Argentina is demanding that HSBC repatriate £2.3bn of its clients' money. The bank stands accused of moving the money offshore for tax advantages.
The head of Argentina's tax authority, Ricardo Echegaray, claimed HSBC's actions threatened the stability of the Latin American state.
Speaking at the Argentine embassy, Echegaray told a host of journalists "HSBC built a platform to help clients evade tax", the BBC has reported.
He told the audience that HMRC made enquiries into Argentina's grievances against HSBC. Last year, Argentina accused the multinational bank of helping 4,000 clients evade tax using Swiss bank accounts.
Echegaray also called for HSBC to come out publicly to state that it "respects" the tax laws. If HSBC fails to do this, the minister said the bank would be accused of "financial piracy".
In January, Argentina suspended HSBC's ability to transfer money abroad for 30 days. HSBC has maintained that it has respected the law and followed the rules.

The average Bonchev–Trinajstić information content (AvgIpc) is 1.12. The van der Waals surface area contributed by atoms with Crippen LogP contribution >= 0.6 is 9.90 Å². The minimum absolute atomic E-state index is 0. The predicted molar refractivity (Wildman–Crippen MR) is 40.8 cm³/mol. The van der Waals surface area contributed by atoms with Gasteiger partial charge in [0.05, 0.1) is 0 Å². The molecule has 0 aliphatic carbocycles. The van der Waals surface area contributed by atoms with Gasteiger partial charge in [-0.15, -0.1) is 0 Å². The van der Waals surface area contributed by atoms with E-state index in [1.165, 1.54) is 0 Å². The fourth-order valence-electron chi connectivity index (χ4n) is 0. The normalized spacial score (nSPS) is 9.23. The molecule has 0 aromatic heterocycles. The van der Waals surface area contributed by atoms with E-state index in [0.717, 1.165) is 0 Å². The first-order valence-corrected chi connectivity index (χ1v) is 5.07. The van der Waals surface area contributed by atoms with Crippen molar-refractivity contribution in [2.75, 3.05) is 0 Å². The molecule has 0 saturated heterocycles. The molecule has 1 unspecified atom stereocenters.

The bank said in a statement:
HSBC has been cooperating fully with Argentine regulators, including AFIP (the tax authority) and the judiciary, since allegations were first made public last year, and we will continue to do so.
Later today, HSBC bosses will face a grilling from MPs over the Swiss tax evasion scandal. Stuart Guilliver, the bank's chief executive, will appear before the Public Accounts Committee .
BBC Trust chair Rona Fairhead will attend Parliament to answer questions. Fairhead was on the HSBC's audit committee until 2010.
Argentina's troubled economy elicited much comment last year after it defaulted for the second time in 13 years. Talks with bond holders in New York proved unsuccessful.
The so-called "hold-out" investors bought Argentina's debt when it was cheap following the country's economic crisis in 2001-2002. The bond holders asked for a full pay-out of £766m.
Argentina refused and accused the group of profiteering.